If it isn’t enough to be forced to continually compete with the likes of Cristian Pache as a prospect, Drew Waters lost a bit of excitement (probably unfairly) in 2020 simply because his former minor league teammate reached the majors sooner. Although, Steamer actually sees Waters as a more advanced player at the plate right now. And while that may not come as a surprise to some, it’s still interesting considering the current hype surrounding Pache.

 

2021 Steamer Projections (600 PA)

  • Waters: .252 AVG, 80 wRC+, 14 HR, 12 SB
  • Pache: .247 AVG, 77 wRC+, 14 HR, 10 SB

 

Of course, neither Waters nor Pache is looked at as an above-average offensive player in the majors at the moment, considering both are projected for a wRC+ roughly 20% below the league average. But you’d almost be crazy to complain about a .250 AVG with 10+ homers and stolen bases from either at this point, especially when you consider Ender Inciarte’s last couple of seasons in the Braves outfield (per-season average from 2019-20: .225 AVG, 3 HR, 6 SB, 66 wRC+).

 

Lots of love for Terone Harris

Posting a 152 wRC+ in your second pro season tends to draw attention to yourself, especially when you’re having that kind of success in the upper-minors like Harris did in 2019. Sure, his plate discipline took a bit of a hit once in Double-A Mississippi two years ago (just 4 walks in 156 PA), though it’s difficult to critique Harris’ performance there overall. In 41 games with the M-Braves, the former Mizzou star slashed .281/.318/.411 (111 wRC+) with 12 XBH, suggesting he’s most certainly ready for Triple-A pitchers in 2021.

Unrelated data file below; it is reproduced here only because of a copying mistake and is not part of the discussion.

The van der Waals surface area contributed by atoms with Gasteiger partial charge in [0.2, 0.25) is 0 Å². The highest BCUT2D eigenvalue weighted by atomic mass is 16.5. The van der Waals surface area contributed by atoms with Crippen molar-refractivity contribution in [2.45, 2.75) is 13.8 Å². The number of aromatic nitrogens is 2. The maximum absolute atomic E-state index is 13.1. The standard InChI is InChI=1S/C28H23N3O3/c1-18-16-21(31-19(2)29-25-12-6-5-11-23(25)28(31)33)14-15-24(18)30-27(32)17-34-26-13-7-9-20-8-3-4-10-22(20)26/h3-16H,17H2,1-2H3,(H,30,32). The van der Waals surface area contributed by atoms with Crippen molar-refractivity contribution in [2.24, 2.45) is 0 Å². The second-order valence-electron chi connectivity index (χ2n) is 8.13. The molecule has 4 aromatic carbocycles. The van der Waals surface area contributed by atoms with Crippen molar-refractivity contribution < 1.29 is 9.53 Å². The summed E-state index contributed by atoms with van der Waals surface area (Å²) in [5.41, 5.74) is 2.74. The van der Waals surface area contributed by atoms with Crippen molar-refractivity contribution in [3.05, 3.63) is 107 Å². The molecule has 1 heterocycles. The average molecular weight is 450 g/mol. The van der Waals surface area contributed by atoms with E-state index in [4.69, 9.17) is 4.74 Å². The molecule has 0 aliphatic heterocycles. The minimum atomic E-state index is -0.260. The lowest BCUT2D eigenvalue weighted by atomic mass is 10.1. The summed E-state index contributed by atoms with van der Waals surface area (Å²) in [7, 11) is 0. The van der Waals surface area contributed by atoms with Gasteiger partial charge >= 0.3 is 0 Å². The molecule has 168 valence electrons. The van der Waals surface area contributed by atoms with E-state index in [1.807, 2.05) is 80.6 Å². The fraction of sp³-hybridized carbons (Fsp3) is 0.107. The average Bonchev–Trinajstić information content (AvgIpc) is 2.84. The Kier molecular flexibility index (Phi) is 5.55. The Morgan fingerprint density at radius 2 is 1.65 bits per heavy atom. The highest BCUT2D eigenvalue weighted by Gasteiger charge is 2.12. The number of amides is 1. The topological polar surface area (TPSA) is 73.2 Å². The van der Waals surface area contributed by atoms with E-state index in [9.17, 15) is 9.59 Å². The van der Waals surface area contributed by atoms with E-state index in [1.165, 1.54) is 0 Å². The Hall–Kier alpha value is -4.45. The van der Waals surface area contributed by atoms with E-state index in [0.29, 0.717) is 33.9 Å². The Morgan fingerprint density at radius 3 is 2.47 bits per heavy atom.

And Steamer is really high on Harris…

 

Terone Harris (2021 Steamer projection)

.260 AVG, 85 wRC+, 16 HR, 8 SB, 0.1 WAR

 

Among Atlanta’s prospects, that’s the highest projection in terms of AVG and wRC+ for the upcoming season, and his projected .407 SLG% also paces the field. 

Even with his breakout ’19 campaign, many still believe Harris will wind up as more of a fourth-outfielder type in the majors — a player with average tools but nothing that stands out compared to the likes of Pache or Waters. However, according to Steamer above, Harris could realistically evolve into something a little more flashy. Either way, there’s no doubt that all eyes will be on this kid in 2021.